I had a good time with Ghost Stories–any movie that plays the “Monster Mash” over the closing credits is obviously in good standing with me–but perhaps one of the best things it did was to remind me of one of the many reasons I love Richard Matheson’s Hell House (and the cinematic adaptation of same) so much. Spoilers for a 47-year-old novel and a movie that is nearly as old follow:

When you’re telling a story specifically about a paranormal skeptic setting out to debunk frauds and the superstitiously credulous, you run the risk of painting yourself into one of two corners. Either you end up without a supernatural element in your story, or you end up inadvertently proving the superstitious people at least somewhat right, which seldom paints a terribly flattering picture of science and rationality. Of course, there are plenty of ways to dodge this particular trap, but all-too-many things over the years have fallen into it.

Hell House is particularly great for the way it manages to both have its cake and eat it, too. The skeptic and the true believer are both half right about what’s going on, and the only thing preventing either one of them from figuring it out 100% is their unshakable conviction that they already have.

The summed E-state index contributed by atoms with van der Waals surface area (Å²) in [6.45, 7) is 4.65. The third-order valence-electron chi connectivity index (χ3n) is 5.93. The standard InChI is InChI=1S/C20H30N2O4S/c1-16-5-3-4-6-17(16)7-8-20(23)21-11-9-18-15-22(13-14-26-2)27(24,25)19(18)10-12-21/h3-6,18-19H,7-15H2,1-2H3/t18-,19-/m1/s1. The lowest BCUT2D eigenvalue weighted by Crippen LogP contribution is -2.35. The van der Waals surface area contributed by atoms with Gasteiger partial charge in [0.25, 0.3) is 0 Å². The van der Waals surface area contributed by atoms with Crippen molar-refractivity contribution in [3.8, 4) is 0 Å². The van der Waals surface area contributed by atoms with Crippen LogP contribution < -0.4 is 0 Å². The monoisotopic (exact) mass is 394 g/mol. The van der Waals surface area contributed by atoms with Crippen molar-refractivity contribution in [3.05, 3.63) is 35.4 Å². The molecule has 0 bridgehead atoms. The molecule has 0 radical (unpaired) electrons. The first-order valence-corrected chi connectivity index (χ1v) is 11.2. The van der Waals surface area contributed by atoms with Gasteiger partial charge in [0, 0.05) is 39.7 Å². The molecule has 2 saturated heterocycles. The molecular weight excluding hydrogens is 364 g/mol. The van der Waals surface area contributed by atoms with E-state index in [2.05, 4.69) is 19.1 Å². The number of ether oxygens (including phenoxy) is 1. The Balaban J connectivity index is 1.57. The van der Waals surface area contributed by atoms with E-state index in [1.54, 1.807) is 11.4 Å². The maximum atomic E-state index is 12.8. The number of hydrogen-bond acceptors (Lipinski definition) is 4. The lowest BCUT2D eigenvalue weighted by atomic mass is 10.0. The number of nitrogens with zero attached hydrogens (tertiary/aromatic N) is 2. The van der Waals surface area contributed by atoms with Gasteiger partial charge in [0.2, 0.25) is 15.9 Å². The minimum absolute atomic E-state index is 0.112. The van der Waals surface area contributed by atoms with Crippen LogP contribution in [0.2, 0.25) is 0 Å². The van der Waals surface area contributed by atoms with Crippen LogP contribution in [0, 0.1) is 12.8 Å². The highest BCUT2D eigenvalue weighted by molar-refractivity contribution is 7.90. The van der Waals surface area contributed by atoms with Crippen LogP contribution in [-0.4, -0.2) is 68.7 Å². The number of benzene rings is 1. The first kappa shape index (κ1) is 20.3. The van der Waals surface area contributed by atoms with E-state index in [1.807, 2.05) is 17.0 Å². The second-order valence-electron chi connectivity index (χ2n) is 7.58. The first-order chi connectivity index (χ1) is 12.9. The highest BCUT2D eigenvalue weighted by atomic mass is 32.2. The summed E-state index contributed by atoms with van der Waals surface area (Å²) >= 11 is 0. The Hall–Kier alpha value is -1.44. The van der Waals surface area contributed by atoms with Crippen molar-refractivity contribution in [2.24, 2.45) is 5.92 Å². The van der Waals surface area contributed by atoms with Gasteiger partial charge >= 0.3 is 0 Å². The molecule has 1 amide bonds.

I know that we’re not even quite to the halfway point on our trip back around to Halloween just yet, but if you’re already jonesing for a taste of the spooky season, Jason McKittrick recently turned me on to the existence of a little show called The Witching Season, which is streaming on Amazon Prime or available to watch on YouTube.

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While the show’s humble origins and limited budget are apparent everywhere in its production, that doesn’t stop it from evoking the season better than most more expensive movies ever manage. The episodes themselves range from 9 minutes at their shortest to around 30 at their longest, and you could easily watch all five episodes in the time it would take to watch a regular film.

The end result is a series of short subjects that would feel right at home in the shorts block at any given horror film festival, connected together by a nostalgic yearning for Halloween and a shared style and tone, even as their subject matter ranges from high strange horror to masked killers, possessed toys, and haunted houses.

None of the episodes are necessarily any great shakes in the story department, though most feature a “twist in the tale” that is probably easy enough to predict going in, but satisfying for what it is. Where the show more than makes up for any ground that it loses in production value or originality, however, is in its Halloween atmosphere, which is effortlessly captured in lingering shots of decorations, pumpkin patches, and dead leaves.

There are some nice touches of local color, as well, as certain episodes bleed into each other, often through radio shows or late-night TV vaguely reminiscent of the WNUF Halloween Special or the wraparound segment of Ti West’s The Roost. Honestly, The Witching Season is worth your time for the opening titles alone, which summarize the season beautifully, in a series of shots vaguely (and, based on the rest of the series, probably intentionally) reminiscent of the great opening titles of Halloween 4.